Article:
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Resource Windfalls, Political Regimes, and Political Stability

  • Francesco Caselli
  • Andrea Tesei

We study theoretically and empirically whether natural resource windfalls affect political regimes. We document the following regularities. Natural resource windfalls have no effect on the political system when they occur in democracies. However, windfalls have significant political consequences in autocracies. In particular, when an autocratic country receives a positive shock to its flow of resource rents it responds by becoming even more autocratic. Furthermore, there is heterogeneity in the response of autocracies. In deeply entrenched autocracies the effect of windfalls on politics is virtually nil, while in moderately entrenched autocracies windfalls significantly exacerbate the autocratic nature of the political system. To frame the empirical work we present a simple model in which political incumbents choose the degree of political contestability by deciding how much to spend on vote-buying, bullying, or outright repression. Potential challengers decide whether or not to try to unseat the incumbent and replace him. The model uncovers a reason for the asymmetric impact of resource windfalls on democracies and autocracies, as well as the differential impact within autocratic regimes.

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Paper provided by Centre for Economic Performance, LSE in its series CEP Discussion Papers with number dp1091.

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Date of creation: Nov 2011
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Handle: RePEc:cep:cepdps:dp1091
Contact details of provider: Web page: http://cep.lse.ac.uk/_new/publications/series.asp?prog=CEP

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  1. Francesco Caselli & Wilbur John Coleman II, 2008. "On the Theory of Ethnic Conflict," CEDI Discussion Paper Series 08-08, Centre for Economic Development and Institutions(CEDI), Brunel University.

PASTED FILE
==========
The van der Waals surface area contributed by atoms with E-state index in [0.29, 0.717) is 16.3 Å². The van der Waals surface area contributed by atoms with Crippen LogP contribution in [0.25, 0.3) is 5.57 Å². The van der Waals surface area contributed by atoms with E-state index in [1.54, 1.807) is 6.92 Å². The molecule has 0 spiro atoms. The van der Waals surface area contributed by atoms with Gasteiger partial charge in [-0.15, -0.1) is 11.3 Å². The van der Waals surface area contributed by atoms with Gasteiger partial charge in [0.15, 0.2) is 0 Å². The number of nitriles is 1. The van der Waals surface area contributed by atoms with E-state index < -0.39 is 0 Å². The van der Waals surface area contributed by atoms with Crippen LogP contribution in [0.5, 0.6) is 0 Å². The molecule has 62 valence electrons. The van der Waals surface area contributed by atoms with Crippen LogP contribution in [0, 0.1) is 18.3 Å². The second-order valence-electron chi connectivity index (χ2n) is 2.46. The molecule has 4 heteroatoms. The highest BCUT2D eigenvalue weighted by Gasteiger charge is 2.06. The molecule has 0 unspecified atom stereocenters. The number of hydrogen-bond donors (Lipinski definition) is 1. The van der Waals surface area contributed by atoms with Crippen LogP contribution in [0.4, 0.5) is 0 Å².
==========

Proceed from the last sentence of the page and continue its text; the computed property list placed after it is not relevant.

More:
2. Paul J. Burke & Andrew Leigh, 2010. "Do Output Contractions Trigger Democratic Change?," American Economic Journal: Macroeconomics, American Economic Association, vol. 2(4), pages 124-57, October.
  3. Markus Brückner & Antonio Ciccone & Andrea Tesei, 2013. "Oil Price Shocks, Income, and Democracy," Working Papers 2013-18, FEDEA.
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  8. Francesco Caselli & Guy Michaels, 2009. "Do oil windfalls improve living standards?: evidence from Brazil," LSE Research Online Documents on Economics 28691, London School of Economics and Political Science, LSE Library.
  9. Kevin K. Tsui, 2011. "More Oil, Less Democracy: Evidence from Worldwide Crude Oil Discoveries," Economic Journal, Royal Economic Society, vol. 121(551), pages 89-115, March.
  10. Barro, Robert J., 1999. "Determinants of Democracy," Scholarly Articles 3451297, Harvard University Department of Economics.
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  12. Dalgaard, Carl-Johan & Olsson, Ola, 2006. "Windfall Gains, Political Economy, and Economic Development," Working Papers in Economics 223, University of Gothenburg, Department of Economics.
  13. Antonio Ciccone, 2013. "Estimating the Effect of Transitory Economic Shocks on Civil Conflict," Review of Economics and Institutions, Università di Perugia, vol. 4(2).
  14. Timothy Besley & Masayuki Kudamatsu, 2006. "Health and Democracy," American Economic Review, American Economic Association, vol. 96(2), pages 313-318, May.
  15. Torvik, Ragnar, 2002. "Natural resources, rent seeking and welfare," Journal of Development Economics, Elsevier, vol. 67(2), pages 455-470, April.
  16. David I. Harvey & Neil M. Kellard & Jakob B. Madsen & Mark E. Wohar, 2010. "The Prebisch-Singer Hypothesis: Four Centuries of Evidence," The Review of Economics and Statistics, MIT Press, vol. 92(2), pages 367-377, May.
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